Robert Williams has over eight deer under his care infected with a dangerous brain disease. He keeps testing authorities’ limits, refusing to let them euthanize them, despite being a serious problem to let the animals roam with zombie-like qualities.
A deadly brain disease has periodically appeared in Texan deer populations in recent years. Chronic wasting disease, known as CWD, causes fatal brain degeneration as it distorts brain proteins. It can also be contagious for cattle, known as the “mad cow” disease. Known as “scrapie” in sheep, and “Creutzfeldt-Jakob disease” in humans.
Since 3 out of 4 cases are of deers in captivity, Texas Parks and Wildlife’s regular orders are to kill the deer and all those in close proximity to the infected one. The breeder then has to disinfect the deer pens by removing the soil and burying it six feet deep, or have it chemically digested. That same place can’t have deer for the next 5 years.
But Williams, the 83-year-old owner of RW Trophy Ranch, will not have it, despite being legally necessary and a health risk to have deer infected with a brain disease. He has scored several legal wins that have tested the limits of the state’s control over its deer. No other CWD-infected ranch has taken this long to be exterminated, according to Mitch Lockwood, the director of the big game program at the Texas Parks and Wildlife Department.
Williams found three dead deer in a pen back in February 2021, and sent in tissue samples to a laboratory for routine checks, and one came back positive for CWD. The size and stain of the sample also showed that the deer had been infected for more than a year.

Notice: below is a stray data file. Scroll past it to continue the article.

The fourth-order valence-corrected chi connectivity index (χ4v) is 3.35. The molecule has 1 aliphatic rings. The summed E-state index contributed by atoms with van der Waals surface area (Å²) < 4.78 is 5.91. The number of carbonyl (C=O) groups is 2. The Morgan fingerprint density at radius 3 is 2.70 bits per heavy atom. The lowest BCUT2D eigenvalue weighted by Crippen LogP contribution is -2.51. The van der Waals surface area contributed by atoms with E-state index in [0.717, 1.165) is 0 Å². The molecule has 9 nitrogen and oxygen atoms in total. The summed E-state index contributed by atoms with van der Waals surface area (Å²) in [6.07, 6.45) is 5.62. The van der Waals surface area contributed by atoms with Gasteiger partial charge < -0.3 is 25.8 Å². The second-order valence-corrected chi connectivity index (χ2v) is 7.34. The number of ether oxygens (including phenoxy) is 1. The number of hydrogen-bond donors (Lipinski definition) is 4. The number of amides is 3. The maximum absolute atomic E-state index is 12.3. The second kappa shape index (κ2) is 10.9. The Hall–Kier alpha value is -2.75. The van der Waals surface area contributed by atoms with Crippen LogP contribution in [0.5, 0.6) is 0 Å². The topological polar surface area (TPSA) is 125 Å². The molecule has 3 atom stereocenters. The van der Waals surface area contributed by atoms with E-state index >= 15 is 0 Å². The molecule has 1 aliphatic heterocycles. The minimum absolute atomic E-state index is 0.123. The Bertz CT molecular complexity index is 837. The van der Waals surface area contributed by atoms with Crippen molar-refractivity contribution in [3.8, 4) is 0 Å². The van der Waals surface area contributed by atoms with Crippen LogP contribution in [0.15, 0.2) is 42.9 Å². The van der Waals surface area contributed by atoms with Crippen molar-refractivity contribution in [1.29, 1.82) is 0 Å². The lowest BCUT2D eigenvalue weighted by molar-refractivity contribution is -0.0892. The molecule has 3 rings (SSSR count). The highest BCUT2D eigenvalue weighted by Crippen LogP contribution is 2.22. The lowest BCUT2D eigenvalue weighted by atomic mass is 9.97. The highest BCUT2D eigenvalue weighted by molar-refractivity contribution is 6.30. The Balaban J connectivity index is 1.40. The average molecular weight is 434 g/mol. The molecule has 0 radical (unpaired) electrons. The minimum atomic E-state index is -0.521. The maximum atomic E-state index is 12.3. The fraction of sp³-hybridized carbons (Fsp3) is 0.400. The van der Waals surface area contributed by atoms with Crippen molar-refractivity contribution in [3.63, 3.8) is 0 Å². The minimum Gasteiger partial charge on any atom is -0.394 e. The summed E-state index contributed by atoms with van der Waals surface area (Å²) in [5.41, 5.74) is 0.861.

The rancher still refused to believe that the results were true, and the corpse was exhumed to confirm the results with a DNA test. In the next 16 months, another eight deers in William’s property have been infected with CWD, and have been housed in separate pens.
Even though extermination is necessary, Williams has continued to refuse to let authorities euthanize his deers. He objected to the plans of killing the deer at night with suppressed rifles, worried that it would prolong their suffering if there were imprecise shots. He also claims that it would cost him thousands of dollars, and put a stump in the business he has run for decades.
“It would be a slaughter,” Williams expressed in an interview for the HuffPost. “I said there’s no way I’d agree to that. That looks like Nazi Germany’s deer herd plan.”
The larger problem is the fact that it remains unknown how CWD reached and contaminated the deer in RW Trophy Ranch. The outbreak came at a time when another 5 deer breeding sites communicated positive results for the disease.
The main concern is that since deer breeders sell the animals across different states, and some of them are released in parks or contained wildlife spaces, the contaminated deer could pass on the disease to wild deer.
RW Trophy Ranch has transferred over 559 deer to 64 facilities in different states, including 24 release sites over the course of the contamination in the ranch. This means that the wild deer population might already be infected with CWD.
So the legal battle between Robert Williams and Texas authorities and wildlife officials continues. CWD is a threat to the deer breeding business, which generates around $1.6 billion of revenue per year, but there has been no way around William’s strong hold of his zombie deer farm until now.
“Now that I got fawns born, I want to have children holding those innocent fawns and say, ‘That’s what those sons-of-a-guns want to kill,’” Williams said.